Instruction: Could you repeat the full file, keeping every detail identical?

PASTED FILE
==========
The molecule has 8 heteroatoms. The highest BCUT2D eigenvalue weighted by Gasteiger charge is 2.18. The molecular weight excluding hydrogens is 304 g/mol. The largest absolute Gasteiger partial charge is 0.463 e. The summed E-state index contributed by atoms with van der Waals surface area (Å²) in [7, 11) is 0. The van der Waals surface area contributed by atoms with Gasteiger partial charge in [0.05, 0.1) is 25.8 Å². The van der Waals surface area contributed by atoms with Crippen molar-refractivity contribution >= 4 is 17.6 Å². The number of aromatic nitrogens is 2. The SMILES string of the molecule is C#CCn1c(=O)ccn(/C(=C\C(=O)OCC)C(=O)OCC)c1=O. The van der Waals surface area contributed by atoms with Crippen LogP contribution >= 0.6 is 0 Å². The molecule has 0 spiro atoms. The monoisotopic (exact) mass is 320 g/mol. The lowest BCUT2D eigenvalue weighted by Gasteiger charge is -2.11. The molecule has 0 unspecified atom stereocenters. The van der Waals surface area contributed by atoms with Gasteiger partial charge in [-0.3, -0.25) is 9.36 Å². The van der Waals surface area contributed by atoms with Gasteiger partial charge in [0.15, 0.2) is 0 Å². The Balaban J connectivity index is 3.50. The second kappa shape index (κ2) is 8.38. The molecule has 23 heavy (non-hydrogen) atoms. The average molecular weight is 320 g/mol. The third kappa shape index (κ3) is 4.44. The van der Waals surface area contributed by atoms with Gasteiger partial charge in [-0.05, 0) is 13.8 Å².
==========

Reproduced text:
The molecule has 8 heteroatoms. The highest BCUT2D eigenvalue weighted by Gasteiger charge is 2.18. The molecular weight excluding hydrogens is 304 g/mol. The largest absolute Gasteiger partial charge is 0.463 e. The summed E-state index contributed by atoms with van der Waals surface area (Å²) in [7, 11) is 0. The van der Waals surface area contributed by atoms with Gasteiger partial charge in [0.05, 0.1) is 25.8 Å². The van der Waals surface area contributed by atoms with Crippen molar-refractivity contribution >= 4 is 17.6 Å². The number of aromatic nitrogens is 2. The SMILES string of the molecule is C#CCn1c(=O)ccn(/C(=C\C(=O)OCC)C(=O)OCC)c1=O. The van der Waals surface area contributed by atoms with Crippen LogP contribution >= 0.6 is 0 Å². The molecule has 0 spiro atoms. The monoisotopic (exact) mass is 320 g/mol. The lowest BCUT2D eigenvalue weighted by Gasteiger charge is -2.11. The molecule has 0 unspecified atom stereocenters. The van der Waals surface area contributed by atoms with Gasteiger partial charge in [-0.3, -0.25) is 9.36 Å². The van der Waals surface area contributed by atoms with Gasteiger partial charge in [0.15, 0.2) is 0 Å². The Balaban J connectivity index is 3.50. The second kappa shape index (κ2) is 8.38. The molecule has 23 heavy (non-hydrogen) atoms. The average molecular weight is 320 g/mol. The third kappa shape index (κ3) is 4.44. The van der Waals surface area contributed by atoms with Gasteiger partial charge in [-0.05, 0) is 13.8 Å².